1. Business purpose The IRS makes clear that they are looking for an independent business, as distinguished from a tax purpose, in forming the captive, by reference to the lack of affordable coverage for the industry that formed the captive.

2. Adequate capitalization One factor referred to in Malone & Hyde, supra, in denying the deduction to the operating entities involved was a lack of adequate capitalization of the captive involved. Here, the IRS indicates capital is adequate.

a. Size of the group The IRS seems to be reducing the safe harbor ‘size’ of the group from the 31 in Rev. Rul. 78-338, to seven approximately equal shareholders/insureds.

b. Arm’s-length premiums using recognized actuarial techniques and normal insurance practices  The IRS again indicates that premiums cannot be arbitrary, noting that GC uses recognized actuarial techniques based, in part, on commercial rates for similar coverage. The IRS again posits normal insurance practices as a standard, such as investigation of claims before payment and the separation of GC’s assets and business operations from those of its owners.

c. Policy provisions. The IRS apparently has become concerned with group captive policy provisions that could have the effect of reducing or eliminating risk transfer through:

(a) payment of additional premium by a member to cover its own losses, and refunding excess premiums paid by a member so that each member covers its own losses and pooling is decreased or eliminated;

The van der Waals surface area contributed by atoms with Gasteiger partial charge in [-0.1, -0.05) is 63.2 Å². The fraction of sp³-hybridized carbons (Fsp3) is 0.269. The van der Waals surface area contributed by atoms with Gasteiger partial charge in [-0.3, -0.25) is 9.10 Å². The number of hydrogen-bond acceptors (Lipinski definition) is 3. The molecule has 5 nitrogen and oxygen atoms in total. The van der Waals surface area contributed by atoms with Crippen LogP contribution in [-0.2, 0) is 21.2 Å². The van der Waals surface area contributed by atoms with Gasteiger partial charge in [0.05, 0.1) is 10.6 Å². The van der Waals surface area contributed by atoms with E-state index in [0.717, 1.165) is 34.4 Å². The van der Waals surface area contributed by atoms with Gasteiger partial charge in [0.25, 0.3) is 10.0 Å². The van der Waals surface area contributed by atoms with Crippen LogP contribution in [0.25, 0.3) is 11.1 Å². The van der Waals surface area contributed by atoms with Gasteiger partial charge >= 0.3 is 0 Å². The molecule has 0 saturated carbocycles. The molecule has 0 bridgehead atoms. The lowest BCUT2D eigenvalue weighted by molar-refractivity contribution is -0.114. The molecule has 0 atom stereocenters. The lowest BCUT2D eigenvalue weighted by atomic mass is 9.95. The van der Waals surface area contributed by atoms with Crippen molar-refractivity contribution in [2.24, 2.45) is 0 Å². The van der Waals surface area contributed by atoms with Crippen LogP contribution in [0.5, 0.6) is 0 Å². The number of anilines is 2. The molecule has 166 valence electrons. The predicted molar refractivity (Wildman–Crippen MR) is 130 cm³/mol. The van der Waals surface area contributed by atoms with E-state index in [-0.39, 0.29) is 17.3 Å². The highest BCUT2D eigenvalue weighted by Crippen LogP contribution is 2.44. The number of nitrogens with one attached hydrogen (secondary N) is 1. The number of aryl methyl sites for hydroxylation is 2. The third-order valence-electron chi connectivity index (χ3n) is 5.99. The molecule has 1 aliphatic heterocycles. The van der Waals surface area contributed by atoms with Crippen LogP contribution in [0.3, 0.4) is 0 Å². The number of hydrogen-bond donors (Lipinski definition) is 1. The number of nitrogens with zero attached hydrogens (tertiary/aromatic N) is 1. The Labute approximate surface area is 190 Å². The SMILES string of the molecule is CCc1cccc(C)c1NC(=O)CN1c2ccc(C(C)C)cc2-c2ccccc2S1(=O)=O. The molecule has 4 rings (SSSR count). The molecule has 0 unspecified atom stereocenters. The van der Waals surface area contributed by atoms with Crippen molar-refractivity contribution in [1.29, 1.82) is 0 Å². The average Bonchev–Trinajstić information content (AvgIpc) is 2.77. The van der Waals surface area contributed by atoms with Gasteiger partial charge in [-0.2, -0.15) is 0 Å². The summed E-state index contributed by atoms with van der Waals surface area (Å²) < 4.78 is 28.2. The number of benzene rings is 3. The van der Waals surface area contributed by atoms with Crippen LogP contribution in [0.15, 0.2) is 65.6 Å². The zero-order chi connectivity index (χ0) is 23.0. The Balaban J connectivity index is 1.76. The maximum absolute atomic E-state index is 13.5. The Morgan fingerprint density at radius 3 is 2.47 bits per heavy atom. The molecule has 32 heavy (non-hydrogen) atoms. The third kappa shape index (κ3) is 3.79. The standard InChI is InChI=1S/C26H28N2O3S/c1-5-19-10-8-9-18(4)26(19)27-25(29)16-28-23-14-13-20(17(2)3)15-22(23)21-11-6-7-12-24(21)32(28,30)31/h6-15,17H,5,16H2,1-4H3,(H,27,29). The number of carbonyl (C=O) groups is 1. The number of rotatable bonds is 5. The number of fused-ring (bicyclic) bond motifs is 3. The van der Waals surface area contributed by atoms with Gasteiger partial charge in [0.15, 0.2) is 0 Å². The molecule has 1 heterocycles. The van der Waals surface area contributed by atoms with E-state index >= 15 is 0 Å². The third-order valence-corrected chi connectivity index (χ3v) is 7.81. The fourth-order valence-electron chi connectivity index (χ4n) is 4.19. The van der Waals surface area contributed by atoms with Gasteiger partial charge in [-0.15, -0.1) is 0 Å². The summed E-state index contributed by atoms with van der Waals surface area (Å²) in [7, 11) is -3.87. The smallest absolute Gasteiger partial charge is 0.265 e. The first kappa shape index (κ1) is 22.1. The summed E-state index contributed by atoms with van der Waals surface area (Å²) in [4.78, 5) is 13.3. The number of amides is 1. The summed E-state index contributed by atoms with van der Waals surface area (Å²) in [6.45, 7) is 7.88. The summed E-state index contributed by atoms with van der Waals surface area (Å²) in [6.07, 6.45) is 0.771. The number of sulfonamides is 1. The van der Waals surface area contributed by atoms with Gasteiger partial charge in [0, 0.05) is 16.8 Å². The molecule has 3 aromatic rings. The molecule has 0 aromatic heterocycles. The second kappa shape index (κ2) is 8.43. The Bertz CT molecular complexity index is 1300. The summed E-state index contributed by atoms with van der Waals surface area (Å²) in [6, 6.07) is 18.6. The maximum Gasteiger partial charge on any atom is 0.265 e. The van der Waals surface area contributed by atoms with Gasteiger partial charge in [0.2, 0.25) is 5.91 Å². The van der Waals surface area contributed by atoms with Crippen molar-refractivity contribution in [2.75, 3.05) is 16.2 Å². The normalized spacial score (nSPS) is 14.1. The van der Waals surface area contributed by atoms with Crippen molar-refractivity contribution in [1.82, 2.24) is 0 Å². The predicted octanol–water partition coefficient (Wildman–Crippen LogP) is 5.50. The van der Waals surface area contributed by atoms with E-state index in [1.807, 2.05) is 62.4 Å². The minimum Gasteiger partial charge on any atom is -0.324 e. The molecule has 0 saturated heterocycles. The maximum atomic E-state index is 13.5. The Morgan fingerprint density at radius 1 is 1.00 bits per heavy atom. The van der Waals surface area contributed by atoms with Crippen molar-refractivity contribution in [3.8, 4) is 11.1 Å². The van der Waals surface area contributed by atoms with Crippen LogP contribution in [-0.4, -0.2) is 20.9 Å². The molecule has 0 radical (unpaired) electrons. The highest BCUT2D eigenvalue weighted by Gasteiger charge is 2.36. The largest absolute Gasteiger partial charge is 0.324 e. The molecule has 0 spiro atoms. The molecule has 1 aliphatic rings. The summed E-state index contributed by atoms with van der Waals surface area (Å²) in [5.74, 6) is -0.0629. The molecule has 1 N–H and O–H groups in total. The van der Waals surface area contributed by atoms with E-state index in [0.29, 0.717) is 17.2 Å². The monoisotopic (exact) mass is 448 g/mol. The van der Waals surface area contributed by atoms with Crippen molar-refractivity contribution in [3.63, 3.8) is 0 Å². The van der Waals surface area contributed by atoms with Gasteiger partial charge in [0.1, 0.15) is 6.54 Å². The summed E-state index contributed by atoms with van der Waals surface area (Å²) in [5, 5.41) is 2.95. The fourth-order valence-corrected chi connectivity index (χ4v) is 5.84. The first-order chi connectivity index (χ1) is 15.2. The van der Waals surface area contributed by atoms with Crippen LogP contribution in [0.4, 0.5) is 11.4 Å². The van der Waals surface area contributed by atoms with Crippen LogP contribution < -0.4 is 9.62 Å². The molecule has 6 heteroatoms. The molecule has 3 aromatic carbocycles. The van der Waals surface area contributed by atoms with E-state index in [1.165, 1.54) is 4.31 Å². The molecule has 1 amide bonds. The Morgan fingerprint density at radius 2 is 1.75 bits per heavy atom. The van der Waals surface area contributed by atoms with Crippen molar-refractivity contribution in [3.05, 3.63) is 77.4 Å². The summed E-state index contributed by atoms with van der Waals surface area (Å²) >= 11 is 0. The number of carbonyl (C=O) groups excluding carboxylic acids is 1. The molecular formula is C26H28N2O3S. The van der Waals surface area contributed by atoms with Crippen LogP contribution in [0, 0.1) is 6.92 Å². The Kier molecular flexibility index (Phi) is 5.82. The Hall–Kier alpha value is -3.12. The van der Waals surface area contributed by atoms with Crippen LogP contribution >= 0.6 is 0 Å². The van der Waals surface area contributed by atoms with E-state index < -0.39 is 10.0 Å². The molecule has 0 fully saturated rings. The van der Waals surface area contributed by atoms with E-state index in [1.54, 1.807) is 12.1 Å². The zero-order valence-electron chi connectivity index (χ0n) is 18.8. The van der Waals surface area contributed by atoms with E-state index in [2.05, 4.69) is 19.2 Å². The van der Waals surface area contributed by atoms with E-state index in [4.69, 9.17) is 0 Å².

(b) payment by an insured of additional amounts on termination of the insurance relationship with the group captive to cover the insured’s losses or a refund to the insured of the excess of premiums paid over insured loss. In addition, the IRS seems to be dealing with cases such as Commissioner v Lincoln Savings & Loan Ass’n, 403 U.S. 345 (1971), and Black Hills Corporation v Commissioner, 73 F.3d 799 (8th Cir. 1996), which dealt with the creation of a capital asset (deposit account) which the insured would receive on termination of its insurance relationship net of paid losses.


Rev. Proc. 2002-75 - ( IRS will issue Private Letter Rulings (PLR's) on Captive Insurance Companies regarding the Deductibility of Premiums paid by insureds to the Captive and  whether the Captive entity will be treated as an insurance company for federal tax purposes )

Finally, the IRS published Rev. Proc. 2002-75, which indicates that the IRS will now provide guidance through ruling letters on captives relating to:

i. Whether there is requisite risk shifting and risk distribution necessary to constitute insurance for purposes of determining the deductibility of premiums as ordinary and necessary business expenses: and

ii. Whether the requisite risk shifting and risk distribution are present for determining whether an entity is an insurance company for federal income tax purposes.